What Surfing Can Teach Us About Risk : The Indicator from Planet Money Surfing and financial markets have a lot in common when it comes to taking and managing risk.
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What Surfing Can Teach Us About Risk

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What Surfing Can Teach Us About Risk

What Surfing Can Teach Us About Risk

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Brian Keaulana lives in Oahu, Hawaii. He's a stuntman and a stunt coordinator for movies. And he's also an accomplished big-wave surfer. Big-wave surfing usually means riding waves bigger than about 20 feet high. And Brian has been surfing for a really long time.

BRIAN KEAULANA: Right now, I am 58 years old, and I've been surfing 58 years.


KEAULANA: So my dad took me out when I was 3 months old.


The summer after Brian finished high school, he was a lifeguard at a beach when he saw a surfer wipe out on a massive wave. The surfer was struggling to stay afloat, and Brian tried to swim out towards the surfer to save him, but he just couldn't get close enough.

KEAULANA: Each wave kept hitting him and holding him underwater. And he kept popping up and screaming for help. And he survived four waves, and we kept screaming back-and-forth. When the fifth wave came, hit him, he's gone - never found his body. But till this day, I still hear his voice. I see his face. I see his eyes, you know, so I - it's that kind of loss that you wish you could've done something, but you couldn't, you know, at that time.

GARCIA: Brian never forgot that. And he never stopped thinking about ways to make surfing safer. And years later, it was Brian himself who wiped out on a massive 60-foot wave. He survived. He was fine. But he had a realization that day, one that changed the sport of surfing forever.


VANEK SMITH: And I'm Stacey Vanek Smith. The way that Brian changed surfing offers a surprising lesson for how all of us nonsurfers deal with risk.


VANEK SMITH: Allison Schrager is an unexpected guide to the history of surfing. She is an economist who studies risk.

GARCIA: Have you ever surfed?



GARCIA: Allison writes about the history of big-wave surfing in her new book "An Economist Walks Into A Brothel: And Other Unexpected Places To Understand Risk." To Allison, the history of surfing is about how technologies that are designed to make the world safer and less risky can have the unexpected result of sometimes making it more dangerous, more risky.

VANEK SMITH: In the early days of big-wave surfing, around the 1940s and 1950s, surfers had to be really fantastic swimmers. And Allison says that was because back then, if you lost your surfboard in a wipeout, you had to keep yourself above water without it.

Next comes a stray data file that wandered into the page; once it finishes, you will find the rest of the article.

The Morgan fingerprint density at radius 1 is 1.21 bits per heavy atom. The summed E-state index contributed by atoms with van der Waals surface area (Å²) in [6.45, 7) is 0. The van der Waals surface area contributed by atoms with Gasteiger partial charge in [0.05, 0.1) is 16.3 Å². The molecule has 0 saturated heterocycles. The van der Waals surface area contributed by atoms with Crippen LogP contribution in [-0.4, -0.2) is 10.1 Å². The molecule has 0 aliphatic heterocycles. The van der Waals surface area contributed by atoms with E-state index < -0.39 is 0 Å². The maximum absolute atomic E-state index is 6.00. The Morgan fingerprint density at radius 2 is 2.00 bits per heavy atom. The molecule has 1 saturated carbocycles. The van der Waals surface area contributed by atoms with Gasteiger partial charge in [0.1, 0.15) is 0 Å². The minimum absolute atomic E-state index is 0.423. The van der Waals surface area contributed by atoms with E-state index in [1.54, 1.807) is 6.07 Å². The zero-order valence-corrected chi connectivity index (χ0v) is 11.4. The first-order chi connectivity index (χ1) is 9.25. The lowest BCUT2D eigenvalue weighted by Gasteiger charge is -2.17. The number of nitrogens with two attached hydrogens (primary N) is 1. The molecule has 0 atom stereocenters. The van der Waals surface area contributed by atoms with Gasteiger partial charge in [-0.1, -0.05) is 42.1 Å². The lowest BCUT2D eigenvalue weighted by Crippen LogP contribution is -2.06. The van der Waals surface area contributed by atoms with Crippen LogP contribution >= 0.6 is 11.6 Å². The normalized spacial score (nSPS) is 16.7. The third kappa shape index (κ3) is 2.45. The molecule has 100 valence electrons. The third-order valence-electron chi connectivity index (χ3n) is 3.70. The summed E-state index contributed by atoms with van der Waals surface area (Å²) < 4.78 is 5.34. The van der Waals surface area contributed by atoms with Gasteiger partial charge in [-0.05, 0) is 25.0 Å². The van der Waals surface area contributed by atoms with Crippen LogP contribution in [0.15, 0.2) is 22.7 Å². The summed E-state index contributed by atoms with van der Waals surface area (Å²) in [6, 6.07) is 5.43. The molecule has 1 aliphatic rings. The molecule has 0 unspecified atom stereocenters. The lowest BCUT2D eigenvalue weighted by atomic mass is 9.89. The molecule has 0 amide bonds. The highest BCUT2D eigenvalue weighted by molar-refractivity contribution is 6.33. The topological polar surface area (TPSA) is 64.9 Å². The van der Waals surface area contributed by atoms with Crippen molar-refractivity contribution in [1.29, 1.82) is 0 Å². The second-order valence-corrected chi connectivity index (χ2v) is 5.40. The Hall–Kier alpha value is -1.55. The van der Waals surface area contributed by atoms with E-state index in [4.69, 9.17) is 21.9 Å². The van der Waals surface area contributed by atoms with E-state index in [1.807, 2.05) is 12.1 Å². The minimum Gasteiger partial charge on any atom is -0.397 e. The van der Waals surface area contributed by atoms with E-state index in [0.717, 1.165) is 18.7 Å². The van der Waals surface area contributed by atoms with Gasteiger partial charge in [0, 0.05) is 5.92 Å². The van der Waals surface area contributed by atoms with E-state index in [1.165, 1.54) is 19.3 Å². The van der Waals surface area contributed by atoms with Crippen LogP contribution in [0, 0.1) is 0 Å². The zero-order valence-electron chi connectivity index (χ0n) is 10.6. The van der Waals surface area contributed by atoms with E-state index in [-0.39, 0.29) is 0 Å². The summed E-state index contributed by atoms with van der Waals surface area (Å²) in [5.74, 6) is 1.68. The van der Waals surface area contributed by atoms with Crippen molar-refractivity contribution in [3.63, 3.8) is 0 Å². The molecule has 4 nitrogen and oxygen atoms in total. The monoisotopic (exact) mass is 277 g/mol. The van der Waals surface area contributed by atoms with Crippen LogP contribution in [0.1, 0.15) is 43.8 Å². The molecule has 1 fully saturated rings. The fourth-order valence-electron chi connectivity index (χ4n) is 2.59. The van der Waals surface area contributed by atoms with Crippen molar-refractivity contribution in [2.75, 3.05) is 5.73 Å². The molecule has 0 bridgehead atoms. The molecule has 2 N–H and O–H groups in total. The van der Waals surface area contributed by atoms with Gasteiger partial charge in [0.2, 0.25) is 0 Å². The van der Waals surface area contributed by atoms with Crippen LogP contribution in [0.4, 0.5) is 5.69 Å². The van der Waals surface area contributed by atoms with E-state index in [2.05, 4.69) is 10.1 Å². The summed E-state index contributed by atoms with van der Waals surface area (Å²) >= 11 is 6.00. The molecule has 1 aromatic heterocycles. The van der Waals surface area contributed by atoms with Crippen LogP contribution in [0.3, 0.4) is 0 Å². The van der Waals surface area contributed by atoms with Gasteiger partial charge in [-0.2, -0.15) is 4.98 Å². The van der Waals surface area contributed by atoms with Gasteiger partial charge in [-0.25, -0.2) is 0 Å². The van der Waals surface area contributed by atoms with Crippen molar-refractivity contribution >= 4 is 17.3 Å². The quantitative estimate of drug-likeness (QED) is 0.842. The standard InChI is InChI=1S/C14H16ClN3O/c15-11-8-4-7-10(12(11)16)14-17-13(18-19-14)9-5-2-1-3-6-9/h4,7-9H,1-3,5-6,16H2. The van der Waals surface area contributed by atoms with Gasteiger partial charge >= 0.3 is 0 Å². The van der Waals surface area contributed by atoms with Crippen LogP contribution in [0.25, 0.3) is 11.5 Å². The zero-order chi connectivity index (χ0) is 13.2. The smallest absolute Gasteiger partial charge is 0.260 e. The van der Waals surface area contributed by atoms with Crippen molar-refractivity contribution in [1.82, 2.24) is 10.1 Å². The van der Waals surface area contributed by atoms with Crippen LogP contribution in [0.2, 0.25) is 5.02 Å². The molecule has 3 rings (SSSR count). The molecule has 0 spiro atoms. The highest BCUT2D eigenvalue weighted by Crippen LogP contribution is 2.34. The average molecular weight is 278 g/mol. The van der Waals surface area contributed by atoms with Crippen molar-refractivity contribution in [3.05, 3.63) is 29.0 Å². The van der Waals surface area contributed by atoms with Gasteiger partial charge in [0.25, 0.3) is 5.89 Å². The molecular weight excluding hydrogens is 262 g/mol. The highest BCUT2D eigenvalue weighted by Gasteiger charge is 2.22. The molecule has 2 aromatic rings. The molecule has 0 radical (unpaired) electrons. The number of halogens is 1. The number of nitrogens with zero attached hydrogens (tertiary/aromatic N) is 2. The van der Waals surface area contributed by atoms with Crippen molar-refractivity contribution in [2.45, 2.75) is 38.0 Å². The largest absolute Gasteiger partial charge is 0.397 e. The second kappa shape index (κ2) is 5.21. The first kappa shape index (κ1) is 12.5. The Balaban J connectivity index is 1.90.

SCHRAGER: And if they wiped out, they might have to swim 3 or 4 miles in really rough surf to get back to shore. So back then, it was a very small, very elite group of people with these superhuman swimming skills.

GARCIA: But then, surfers started using a leash, which attaches their leg to the surfboard, allowing them to keep that board even after a wipeout. Allison says the leash did make surfing safer, but it also made it more likely that weaker swimmers would take up surfing in the first place.

VANEK SMITH: And those weaker swimmers might take risks they didn't understand because they thought the leash made them safe. Brian Keaulana says he sees this every time a new technology makes surfing a little bit safer - when people think they can try to surf without a lot of training.

KEAULANA: They're there to fulfill a fantasy, but they get back to reality. You know, their fantasy's to go out there and, you know, just reach the stars. But, you know, all of a sudden, they're eating the reefs and the bottom of the ocean.

GARCIA: But the really big innovation in big-wave surfing came later, and it came from Brian himself in the late 1980s and early 1990s. Brian was surfing at a tournament called The Eddie, a prestigious event where only a couple dozen of the world's best surfers were competing.

VANEK SMITH: And that is when Brian wiped out on that huge 60-foot wave. And while he was in the water, wave after wave kept crashing down on him. And he was in what surfers call the impact zone. That is the area where the waves are breaking, where the waves are the strongest and where it is the hardest to swim out.

Brian was starting to get nervous. But then, he saw something that he didn't expect.

KEAULANA: So you know, I looked up, and one of my friends came up with a stand-up Jet Ski - a single man. And he zoomed right in and looked at me and asked me if I was all right. And I was just amazed that someone came into the impact zone.

GARCIA: His friend couldn't grab him because the Jet Ski was too small. But Brian says that seeing his friend completely calmed him. And he had an epiphany. If the technology now existed to get someone into the impact zone, then that same technology could be used to rescue someone and get them out.

VANEK SMITH: So Brian learned everything he could about the new models of WaveRunners and Jet Skis. And he started buying them and trying to attach sleds to the back of them - turn them into rescue vehicles to pull drowning surfers out of the waves.